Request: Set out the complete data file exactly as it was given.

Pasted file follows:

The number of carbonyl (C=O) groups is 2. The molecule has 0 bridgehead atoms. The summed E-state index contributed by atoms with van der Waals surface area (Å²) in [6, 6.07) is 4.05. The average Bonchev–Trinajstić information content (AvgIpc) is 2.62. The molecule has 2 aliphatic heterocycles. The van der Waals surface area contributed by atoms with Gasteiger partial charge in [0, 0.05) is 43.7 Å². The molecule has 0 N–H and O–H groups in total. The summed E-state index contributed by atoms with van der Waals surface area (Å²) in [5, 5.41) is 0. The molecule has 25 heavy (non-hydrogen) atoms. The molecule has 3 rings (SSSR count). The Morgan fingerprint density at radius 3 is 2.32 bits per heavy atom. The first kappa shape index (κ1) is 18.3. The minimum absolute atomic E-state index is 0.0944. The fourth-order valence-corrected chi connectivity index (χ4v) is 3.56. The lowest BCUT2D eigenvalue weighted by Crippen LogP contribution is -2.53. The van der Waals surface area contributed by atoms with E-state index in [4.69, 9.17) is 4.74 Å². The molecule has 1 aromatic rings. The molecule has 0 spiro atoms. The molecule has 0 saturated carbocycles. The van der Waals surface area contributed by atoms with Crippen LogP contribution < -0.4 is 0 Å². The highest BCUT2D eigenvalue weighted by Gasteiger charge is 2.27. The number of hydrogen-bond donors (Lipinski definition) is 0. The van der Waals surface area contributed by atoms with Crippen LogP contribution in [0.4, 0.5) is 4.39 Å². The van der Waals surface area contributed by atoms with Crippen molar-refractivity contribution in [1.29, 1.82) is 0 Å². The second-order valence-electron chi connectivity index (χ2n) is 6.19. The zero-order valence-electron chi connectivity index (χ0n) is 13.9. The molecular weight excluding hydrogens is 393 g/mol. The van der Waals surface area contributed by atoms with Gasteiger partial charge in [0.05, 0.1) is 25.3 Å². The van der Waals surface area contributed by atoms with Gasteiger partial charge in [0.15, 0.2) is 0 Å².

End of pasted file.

The number of carbonyl (C=O) groups is 2. The molecule has 0 bridgehead atoms. The summed E-state index contributed by atoms with van der Waals surface area (Å²) in [6, 6.07) is 4.05. The average Bonchev–Trinajstić information content (AvgIpc) is 2.62. The molecule has 2 aliphatic heterocycles. The van der Waals surface area contributed by atoms with Gasteiger partial charge in [0, 0.05) is 43.7 Å². The molecule has 0 N–H and O–H groups in total. The summed E-state index contributed by atoms with van der Waals surface area (Å²) in [5, 5.41) is 0. The molecule has 25 heavy (non-hydrogen) atoms. The molecule has 3 rings (SSSR count). The Morgan fingerprint density at radius 3 is 2.32 bits per heavy atom. The first kappa shape index (κ1) is 18.3. The minimum absolute atomic E-state index is 0.0944. The fourth-order valence-corrected chi connectivity index (χ4v) is 3.56. The lowest BCUT2D eigenvalue weighted by Crippen LogP contribution is -2.53. The van der Waals surface area contributed by atoms with E-state index in [4.69, 9.17) is 4.74 Å². The molecule has 1 aromatic rings. The molecule has 0 spiro atoms. The molecule has 0 saturated carbocycles. The van der Waals surface area contributed by atoms with Crippen LogP contribution < -0.4 is 0 Å². The highest BCUT2D eigenvalue weighted by Gasteiger charge is 2.27. The number of hydrogen-bond donors (Lipinski definition) is 0. The van der Waals surface area contributed by atoms with Crippen LogP contribution in [0.4, 0.5) is 4.39 Å². The van der Waals surface area contributed by atoms with Crippen molar-refractivity contribution in [1.29, 1.82) is 0 Å². The second-order valence-electron chi connectivity index (χ2n) is 6.19. The zero-order valence-electron chi connectivity index (χ0n) is 13.9. The molecular weight excluding hydrogens is 393 g/mol. The van der Waals surface area contributed by atoms with Gasteiger partial charge in [0.05, 0.1) is 25.3 Å². The van der Waals surface area contributed by atoms with Gasteiger partial charge in [0.15, 0.2) is 0 Å².